By Andrew Neitlich

What a butler can teach web designers about selling, with credit to Brendon Sinclair

By Andrew Neitlich

This week my wife put her foot down and insisted that we get a cleaning service to save our home from the sloppy living practices of our two dogs, two little boys, and of course, me.

As we looked around for such a service in the phone book, they all seemed to be pretty generic, and none were able to come out when we needed them.

Then my wife called a company called The Butler Did It.


The owner of the company came out to provide an estimate, and the way he went about it provides a great lesson to anyone involved in Web Design/Development:

– He arrived in a black Jaguar (used, but still impressive)
– He was dressed nicely, with polished black shoes, and professional business casual attire (which is rare in this part of Florida).
– He carried a nice brief case.
– He used a clip board and fancy pen to take notes and prepare our estimate on the spot.
– He showed us a portfolio of gorgeous houses where he had worked, including photos of the unique way his company vacuums carpets, folds napkins, etc.
– He provided a list of references, including a magazine article featuring his company.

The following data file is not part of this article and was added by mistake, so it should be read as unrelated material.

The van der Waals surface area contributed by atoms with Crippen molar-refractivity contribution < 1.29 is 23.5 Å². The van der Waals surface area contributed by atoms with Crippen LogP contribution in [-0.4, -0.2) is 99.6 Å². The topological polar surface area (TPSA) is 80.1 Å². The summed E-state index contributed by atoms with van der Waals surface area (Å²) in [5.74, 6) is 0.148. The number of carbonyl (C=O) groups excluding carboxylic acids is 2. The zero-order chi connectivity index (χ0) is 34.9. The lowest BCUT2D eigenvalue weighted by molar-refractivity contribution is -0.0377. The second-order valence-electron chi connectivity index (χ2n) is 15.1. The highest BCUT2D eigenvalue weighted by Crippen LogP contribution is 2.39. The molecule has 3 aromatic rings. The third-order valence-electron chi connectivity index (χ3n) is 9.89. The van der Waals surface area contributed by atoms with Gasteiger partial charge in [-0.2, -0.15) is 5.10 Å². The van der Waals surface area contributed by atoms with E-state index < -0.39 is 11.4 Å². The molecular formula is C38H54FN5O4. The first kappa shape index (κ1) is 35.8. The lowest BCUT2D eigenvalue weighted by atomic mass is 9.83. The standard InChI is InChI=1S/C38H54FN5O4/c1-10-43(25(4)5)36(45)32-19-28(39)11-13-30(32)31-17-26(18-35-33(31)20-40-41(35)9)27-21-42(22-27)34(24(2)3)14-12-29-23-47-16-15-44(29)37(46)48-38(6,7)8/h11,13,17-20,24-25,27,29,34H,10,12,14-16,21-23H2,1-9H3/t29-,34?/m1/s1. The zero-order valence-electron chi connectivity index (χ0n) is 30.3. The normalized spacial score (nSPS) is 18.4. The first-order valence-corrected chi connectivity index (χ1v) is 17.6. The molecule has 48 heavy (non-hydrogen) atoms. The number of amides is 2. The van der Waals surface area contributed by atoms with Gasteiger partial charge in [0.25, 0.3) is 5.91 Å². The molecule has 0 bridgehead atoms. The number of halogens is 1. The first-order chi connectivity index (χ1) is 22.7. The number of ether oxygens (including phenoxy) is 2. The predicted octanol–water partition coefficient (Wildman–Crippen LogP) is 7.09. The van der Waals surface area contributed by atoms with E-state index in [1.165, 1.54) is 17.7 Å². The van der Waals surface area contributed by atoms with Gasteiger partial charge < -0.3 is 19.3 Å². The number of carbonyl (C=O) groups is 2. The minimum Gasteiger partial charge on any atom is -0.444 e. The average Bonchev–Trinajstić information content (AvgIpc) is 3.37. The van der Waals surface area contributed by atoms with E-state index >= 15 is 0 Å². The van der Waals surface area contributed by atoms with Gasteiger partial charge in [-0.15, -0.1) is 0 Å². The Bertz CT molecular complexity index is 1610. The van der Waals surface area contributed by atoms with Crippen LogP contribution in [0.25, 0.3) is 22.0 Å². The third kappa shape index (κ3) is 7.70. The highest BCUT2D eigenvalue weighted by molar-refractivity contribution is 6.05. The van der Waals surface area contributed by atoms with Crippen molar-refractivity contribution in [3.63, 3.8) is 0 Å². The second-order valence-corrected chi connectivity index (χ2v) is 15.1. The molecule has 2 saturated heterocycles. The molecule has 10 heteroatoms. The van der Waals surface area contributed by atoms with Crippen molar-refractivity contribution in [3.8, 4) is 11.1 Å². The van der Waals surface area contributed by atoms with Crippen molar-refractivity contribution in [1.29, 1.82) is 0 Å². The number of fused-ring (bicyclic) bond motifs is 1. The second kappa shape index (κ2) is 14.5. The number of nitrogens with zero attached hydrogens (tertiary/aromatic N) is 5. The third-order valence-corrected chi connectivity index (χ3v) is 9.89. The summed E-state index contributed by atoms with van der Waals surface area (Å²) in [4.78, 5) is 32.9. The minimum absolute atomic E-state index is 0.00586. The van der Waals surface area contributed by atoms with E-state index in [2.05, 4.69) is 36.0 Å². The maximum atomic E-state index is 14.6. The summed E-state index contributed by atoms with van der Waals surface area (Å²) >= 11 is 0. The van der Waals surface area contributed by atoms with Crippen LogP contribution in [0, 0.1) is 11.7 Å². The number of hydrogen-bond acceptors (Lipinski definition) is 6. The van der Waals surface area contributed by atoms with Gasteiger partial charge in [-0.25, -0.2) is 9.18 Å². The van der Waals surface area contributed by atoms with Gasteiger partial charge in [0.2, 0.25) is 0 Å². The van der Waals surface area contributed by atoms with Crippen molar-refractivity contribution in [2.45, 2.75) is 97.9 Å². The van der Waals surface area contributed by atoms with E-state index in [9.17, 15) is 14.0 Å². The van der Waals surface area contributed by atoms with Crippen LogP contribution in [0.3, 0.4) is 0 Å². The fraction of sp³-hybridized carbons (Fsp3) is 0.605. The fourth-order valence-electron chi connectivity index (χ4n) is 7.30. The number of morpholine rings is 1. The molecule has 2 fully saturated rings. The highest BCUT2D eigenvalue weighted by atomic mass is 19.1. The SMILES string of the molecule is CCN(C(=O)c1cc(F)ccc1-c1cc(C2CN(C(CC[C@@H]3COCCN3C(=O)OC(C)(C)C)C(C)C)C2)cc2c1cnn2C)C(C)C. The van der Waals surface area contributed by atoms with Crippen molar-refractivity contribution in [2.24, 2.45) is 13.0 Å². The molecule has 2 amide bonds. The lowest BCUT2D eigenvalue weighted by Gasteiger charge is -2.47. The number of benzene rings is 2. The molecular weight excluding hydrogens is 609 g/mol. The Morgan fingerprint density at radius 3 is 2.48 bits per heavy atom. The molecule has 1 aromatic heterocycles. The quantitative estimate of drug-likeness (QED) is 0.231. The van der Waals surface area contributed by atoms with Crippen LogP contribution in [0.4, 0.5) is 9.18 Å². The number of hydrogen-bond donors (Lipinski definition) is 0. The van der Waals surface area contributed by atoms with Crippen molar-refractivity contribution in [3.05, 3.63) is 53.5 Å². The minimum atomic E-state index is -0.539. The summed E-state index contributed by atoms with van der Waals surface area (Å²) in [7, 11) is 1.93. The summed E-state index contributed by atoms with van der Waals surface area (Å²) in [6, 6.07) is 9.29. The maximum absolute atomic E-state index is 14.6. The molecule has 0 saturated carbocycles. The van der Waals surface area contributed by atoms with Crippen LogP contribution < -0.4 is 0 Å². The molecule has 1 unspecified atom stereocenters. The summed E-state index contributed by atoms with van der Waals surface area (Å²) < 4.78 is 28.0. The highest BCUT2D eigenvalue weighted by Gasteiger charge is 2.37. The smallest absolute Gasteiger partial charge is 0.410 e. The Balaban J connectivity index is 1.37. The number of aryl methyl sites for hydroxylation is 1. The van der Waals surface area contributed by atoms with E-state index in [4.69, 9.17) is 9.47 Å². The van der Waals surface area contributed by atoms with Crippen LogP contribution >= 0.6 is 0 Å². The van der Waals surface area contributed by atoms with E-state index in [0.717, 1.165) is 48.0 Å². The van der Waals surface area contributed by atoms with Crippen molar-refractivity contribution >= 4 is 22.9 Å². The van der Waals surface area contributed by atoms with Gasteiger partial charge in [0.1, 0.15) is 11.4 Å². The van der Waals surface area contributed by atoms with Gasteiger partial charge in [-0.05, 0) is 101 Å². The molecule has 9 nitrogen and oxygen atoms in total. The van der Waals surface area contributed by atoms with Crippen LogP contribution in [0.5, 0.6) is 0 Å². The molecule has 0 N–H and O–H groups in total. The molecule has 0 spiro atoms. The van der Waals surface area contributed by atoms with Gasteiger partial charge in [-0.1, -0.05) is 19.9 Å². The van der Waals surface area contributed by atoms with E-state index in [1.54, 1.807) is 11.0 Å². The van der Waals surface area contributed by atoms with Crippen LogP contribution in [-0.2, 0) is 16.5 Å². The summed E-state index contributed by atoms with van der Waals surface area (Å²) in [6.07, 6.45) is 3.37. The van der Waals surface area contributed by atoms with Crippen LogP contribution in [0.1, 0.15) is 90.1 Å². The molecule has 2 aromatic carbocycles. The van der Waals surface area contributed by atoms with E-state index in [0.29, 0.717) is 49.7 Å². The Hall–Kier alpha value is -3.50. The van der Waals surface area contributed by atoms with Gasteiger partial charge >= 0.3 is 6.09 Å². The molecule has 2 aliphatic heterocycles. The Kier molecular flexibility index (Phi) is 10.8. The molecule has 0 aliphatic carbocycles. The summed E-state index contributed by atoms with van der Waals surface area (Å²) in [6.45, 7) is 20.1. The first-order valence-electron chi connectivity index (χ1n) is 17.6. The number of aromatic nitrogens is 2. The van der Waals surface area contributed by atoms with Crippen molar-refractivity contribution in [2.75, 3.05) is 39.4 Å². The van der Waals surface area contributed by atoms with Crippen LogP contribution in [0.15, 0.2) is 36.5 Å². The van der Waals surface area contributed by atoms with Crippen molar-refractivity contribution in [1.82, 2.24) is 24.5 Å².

– As he toured the house, he explained what his service does that no other cleaning service does (e.g. cleaning window sills, and other stuff that I have no clue about but that impressed my wife).

By the end of his visit, we viewed him as way more than a cleaning service. He was indeed a butler, and while anyone can hire a maid, few people get a real, live butler! We wanted to have a butler! We had to have a butler!

His prices were a bit higher than typical cleaning services, but not much, and by the time this guy was done with his presentation we didn’t care.

Now that’s how you sell services!

I was particularly aware of this approach to marketing thanks to a post Brendon Sinclair made in a Sitepoint forum some time ago. I can’t find it now(maybe someone can and will post the link), but he explained how he gets away with charging higher prices than the competition. Guess what? He uses many of the same techniques as the butler.

So credit for this blog goes to Brendon who, if he chose, could clearly be a very successful butler should he ever decide to change careers (although at this point he’s probably done well enough to hire butlers for his butlers) :)

But seriously, regardless of the specific service you offer, you can set yourself apart simply in how you dress, how you behave, and by communicating ways that you pay attention to important details that others miss.

And don’t forget to use a fancy pen!

  • Interesting observations. I agree that the way you present yourself can make or break a sale. Sometimes we, as salespeople, overlook the little details that can add up to a big first impression. Please let us know how this service works out. It will be interesting to see if “The Butler” lives up to what he offers.